‘I really had a chip on my shoulder … and it still comes out every now and then’.
There are those that might cry ‘hypocrite’ at such apparent contradictions, but that would be over-simplistic and unfair. It’s quite possible for Lennon to have been all of these things over time (or even simultaneously), with some characteristics perhaps being the consequence of another. For instance, it’s likely that his feminism grew, in part, out of a need for redemption. That’s not to say, then, that the villain of the piece was defeated; forever to be vanquished by the upstart hero and his eye shatteringly shiny armour. No, far more likely was that the two existed side by side in an on-going (and probably uncomfortable) process of conflict and negotiation. Acknowledging someone’s flaws does not necessitate that one question the sincerity of their strengths.
‘Although I laugh and I act like a clown
Beneath this mask I am wearing a frown
My tears are falling like rain from the sky
Is it for her or myself that I cry’?
A minor deviation here, but I would like to comment on the supposed naivety and immaturity of Lennon’s political views. First of all, I feel that this is a misrepresentation of what he actually said. If we look at the two main points that critics tend to pick up on: the invitation to imagine everybody living in peace and the request to give peace a chance. Both of these notions seem far from naïve to me, in fact they seem like reasonable suggestions for incremental change. There is clearly no unrealistic demand for overnight change; just a suggestion that we consider an alternative way of conducting ourselves, with the hope that things might start to get better. In the UK similar accusations are levelled at Jeremy Corbyn, and they grate with me for the same reasons. I’m not suggesting that anyone has to agree with either Lennon or Corbyn, but the condescending disregard of their, perfectly valid, views strikes me as being unnecessary and spiteful. Secondly, the generalised criticisms of Lennon’s political views assume a fixed ideology that just doesn’t seem to have been present. He changed, altered and evolved his ideas all through his life, and was often critical of things that he had previously said or done.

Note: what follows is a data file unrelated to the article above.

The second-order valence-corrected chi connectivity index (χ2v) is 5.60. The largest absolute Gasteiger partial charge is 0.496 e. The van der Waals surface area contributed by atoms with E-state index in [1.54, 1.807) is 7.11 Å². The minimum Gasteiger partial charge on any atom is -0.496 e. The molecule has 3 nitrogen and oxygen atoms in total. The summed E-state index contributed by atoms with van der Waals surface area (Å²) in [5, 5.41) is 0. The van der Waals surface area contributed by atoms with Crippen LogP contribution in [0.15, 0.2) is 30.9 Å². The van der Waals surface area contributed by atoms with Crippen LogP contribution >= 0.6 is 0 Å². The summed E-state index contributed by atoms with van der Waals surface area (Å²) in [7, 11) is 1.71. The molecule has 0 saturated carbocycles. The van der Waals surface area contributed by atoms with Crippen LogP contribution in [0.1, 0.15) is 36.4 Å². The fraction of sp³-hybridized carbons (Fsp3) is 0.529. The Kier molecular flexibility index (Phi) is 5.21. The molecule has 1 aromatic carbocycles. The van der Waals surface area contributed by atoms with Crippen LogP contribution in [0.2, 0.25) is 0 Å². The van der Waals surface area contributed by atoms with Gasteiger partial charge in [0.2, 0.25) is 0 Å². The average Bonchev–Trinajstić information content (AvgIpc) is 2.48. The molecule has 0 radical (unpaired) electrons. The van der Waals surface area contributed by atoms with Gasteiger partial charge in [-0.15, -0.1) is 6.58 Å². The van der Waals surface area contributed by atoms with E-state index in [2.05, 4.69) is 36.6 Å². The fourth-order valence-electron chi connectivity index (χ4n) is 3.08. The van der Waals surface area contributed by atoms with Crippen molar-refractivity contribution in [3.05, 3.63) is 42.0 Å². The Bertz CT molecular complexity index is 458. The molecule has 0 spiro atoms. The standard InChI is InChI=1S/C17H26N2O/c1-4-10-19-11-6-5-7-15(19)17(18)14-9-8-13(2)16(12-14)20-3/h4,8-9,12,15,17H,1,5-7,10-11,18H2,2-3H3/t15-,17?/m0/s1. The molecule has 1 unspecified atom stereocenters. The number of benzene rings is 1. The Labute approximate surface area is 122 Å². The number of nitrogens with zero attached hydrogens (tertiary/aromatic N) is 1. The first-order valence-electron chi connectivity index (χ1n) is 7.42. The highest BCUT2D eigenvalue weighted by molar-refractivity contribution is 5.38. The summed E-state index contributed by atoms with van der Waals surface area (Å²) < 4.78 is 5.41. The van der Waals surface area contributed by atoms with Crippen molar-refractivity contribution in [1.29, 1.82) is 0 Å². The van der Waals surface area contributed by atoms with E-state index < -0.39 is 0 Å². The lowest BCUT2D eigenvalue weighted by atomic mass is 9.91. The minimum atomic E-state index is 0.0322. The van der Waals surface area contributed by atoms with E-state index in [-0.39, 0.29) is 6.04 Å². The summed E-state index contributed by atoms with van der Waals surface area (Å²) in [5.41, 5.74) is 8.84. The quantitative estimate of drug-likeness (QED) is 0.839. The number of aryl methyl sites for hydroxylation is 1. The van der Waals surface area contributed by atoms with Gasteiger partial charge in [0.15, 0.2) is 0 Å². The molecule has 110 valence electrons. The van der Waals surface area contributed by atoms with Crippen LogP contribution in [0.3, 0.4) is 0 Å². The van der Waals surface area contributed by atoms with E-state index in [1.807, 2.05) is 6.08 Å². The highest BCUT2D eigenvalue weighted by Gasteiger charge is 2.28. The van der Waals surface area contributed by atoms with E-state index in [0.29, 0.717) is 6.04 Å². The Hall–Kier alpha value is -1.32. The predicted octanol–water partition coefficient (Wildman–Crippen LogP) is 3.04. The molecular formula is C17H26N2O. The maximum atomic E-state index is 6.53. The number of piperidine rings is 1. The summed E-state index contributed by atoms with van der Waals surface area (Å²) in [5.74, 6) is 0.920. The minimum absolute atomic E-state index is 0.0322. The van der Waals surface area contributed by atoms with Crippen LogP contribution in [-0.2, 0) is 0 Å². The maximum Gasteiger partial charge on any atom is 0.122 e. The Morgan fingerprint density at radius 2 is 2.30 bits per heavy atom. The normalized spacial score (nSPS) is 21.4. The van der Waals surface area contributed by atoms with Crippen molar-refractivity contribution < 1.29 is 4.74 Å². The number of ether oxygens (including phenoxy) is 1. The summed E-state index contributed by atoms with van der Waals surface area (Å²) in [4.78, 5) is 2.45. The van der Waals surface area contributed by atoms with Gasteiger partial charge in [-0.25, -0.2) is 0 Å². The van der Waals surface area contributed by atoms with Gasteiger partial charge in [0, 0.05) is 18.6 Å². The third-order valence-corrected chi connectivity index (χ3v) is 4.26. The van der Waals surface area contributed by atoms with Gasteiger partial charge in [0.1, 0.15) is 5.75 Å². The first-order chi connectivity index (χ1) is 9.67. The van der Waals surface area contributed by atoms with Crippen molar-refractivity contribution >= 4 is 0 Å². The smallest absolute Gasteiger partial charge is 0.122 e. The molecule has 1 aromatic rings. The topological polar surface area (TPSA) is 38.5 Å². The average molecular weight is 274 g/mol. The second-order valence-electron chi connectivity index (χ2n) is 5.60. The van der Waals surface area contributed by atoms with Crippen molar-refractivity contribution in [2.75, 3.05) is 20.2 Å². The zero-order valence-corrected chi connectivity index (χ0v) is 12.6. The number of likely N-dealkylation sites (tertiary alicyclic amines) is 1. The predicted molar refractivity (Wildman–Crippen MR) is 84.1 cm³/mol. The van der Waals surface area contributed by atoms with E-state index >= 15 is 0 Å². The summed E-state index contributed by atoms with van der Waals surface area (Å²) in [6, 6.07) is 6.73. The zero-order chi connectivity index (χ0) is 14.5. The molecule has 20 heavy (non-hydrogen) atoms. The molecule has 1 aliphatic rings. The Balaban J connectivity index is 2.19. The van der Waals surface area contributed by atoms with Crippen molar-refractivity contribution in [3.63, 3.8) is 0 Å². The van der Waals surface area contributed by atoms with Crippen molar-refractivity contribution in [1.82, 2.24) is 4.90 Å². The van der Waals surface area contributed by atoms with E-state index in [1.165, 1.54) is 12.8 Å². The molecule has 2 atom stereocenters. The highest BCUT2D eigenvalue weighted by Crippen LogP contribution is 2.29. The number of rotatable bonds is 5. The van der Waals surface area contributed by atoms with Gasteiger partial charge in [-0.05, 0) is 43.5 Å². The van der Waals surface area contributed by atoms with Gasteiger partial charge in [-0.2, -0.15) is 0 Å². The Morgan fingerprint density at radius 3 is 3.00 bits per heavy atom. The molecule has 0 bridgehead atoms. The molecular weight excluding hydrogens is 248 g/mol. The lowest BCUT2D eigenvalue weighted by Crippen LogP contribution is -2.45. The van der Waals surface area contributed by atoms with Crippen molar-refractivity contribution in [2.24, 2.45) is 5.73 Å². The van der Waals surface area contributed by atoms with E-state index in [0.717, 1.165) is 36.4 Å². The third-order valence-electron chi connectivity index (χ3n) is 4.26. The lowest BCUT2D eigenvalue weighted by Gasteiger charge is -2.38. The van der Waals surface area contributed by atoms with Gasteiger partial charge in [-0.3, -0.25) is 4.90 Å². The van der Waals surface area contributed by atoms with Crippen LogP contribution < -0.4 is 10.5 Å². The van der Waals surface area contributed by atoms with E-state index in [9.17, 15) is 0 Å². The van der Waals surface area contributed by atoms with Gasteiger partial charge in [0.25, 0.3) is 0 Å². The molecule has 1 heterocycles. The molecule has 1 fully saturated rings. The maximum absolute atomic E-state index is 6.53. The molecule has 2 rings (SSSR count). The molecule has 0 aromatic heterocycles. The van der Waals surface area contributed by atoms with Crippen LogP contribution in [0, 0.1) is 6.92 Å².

‘My role in society, or any artist’s or poet’s role, is to try and express what we all feel. Not to tell people how to feel. Not as a preacher, not as a leader, but as a reflection of us all’.
While I probably wouldn’t go so far as to put Lennon forward as a Middle Way Thinker, I do think he provides a good example of how a Middle Way approach can be useful in the consideration of those whom we admire… and those we do not. Gandhi (who has featured in Robert M Eillis’ Middle Way Thinker series) could, with some justification, be accused of misogyny and racism, but that doesn’t take away from his achievements or the legacy he left behind. The medieval Saints of Europe become figures of greater interest and inspiration when their multi-dimensional and flawed humanity can be glimpsed beneath their holy veneers (a principle that, I have recently discovered, can be applied to Jesus too). Of course, such figures need not be well known. We also create heroes and villains in our day to day lives too; looking up to, or down upon family members or colleagues, for instance. If we can recognise the messy middle from which others are composed and accept that people can be both good and bad, in different measures, at different times, then this might just enable us to become more open to those around us and more accepting of ourselves. This sounds easy on paper, but can be difficult to achieve in practice. I, for one, have a long way to go but the closer I look, the more complicated the picture becomes and the easier it gets.
‘We all have Hitler in us, but we also have love and peace. So why not give peace a chance for once’?
Songs Quoted (In Order of Appearance)
All You Need Is Love (Lennon-McCartney, 1967)
Revolution (Lennon-McCartney, 1968).
Run For Your Life (Lennon-McCartney, 1965).
Scared (Lennon, 1974).
Loser (Lennon-McCartney, 1964).
Pictures (In Order of Appearance)
Lennon Memorial Plaque, courtesy of Pixabay.com.
John Lennon Beatles Peace Imagine, courtesy of Pixabay.com.
The Beatles & Lill-Babs 1963, courtesy of Wikimedia Commons.
Imagine John Lennon New York City, courtesy of Pixabay.com.